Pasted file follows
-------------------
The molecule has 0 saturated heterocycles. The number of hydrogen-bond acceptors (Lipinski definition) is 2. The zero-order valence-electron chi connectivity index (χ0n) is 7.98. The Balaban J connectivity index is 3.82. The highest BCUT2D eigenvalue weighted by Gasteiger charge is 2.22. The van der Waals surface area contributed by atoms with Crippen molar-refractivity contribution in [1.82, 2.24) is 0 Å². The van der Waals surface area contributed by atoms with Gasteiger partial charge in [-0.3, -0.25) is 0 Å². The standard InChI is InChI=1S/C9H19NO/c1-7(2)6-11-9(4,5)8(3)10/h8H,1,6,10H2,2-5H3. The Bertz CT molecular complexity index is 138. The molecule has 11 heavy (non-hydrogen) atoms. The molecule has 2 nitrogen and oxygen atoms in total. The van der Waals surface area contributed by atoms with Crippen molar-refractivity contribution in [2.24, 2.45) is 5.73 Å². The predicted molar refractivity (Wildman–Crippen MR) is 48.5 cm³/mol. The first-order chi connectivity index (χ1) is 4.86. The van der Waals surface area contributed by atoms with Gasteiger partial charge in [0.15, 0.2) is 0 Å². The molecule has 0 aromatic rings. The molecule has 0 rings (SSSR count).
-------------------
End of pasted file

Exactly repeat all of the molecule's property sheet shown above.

The molecule has 0 saturated heterocycles. The number of hydrogen-bond acceptors (Lipinski definition) is 2. The zero-order valence-electron chi connectivity index (χ0n) is 7.98. The Balaban J connectivity index is 3.82. The highest BCUT2D eigenvalue weighted by Gasteiger charge is 2.22. The van der Waals surface area contributed by atoms with Crippen molar-refractivity contribution in [1.82, 2.24) is 0 Å². The van der Waals surface area contributed by atoms with Gasteiger partial charge in [-0.3, -0.25) is 0 Å². The standard InChI is InChI=1S/C9H19NO/c1-7(2)6-11-9(4,5)8(3)10/h8H,1,6,10H2,2-5H3. The Bertz CT molecular complexity index is 138. The molecule has 11 heavy (non-hydrogen) atoms. The molecule has 2 nitrogen and oxygen atoms in total. The van der Waals surface area contributed by atoms with Crippen molar-refractivity contribution in [2.24, 2.45) is 5.73 Å². The predicted molar refractivity (Wildman–Crippen MR) is 48.5 cm³/mol. The first-order chi connectivity index (χ1) is 4.86. The van der Waals surface area contributed by atoms with Gasteiger partial charge in [0.15, 0.2) is 0 Å². The molecule has 0 aromatic rings. The molecule has 0 rings (SSSR count).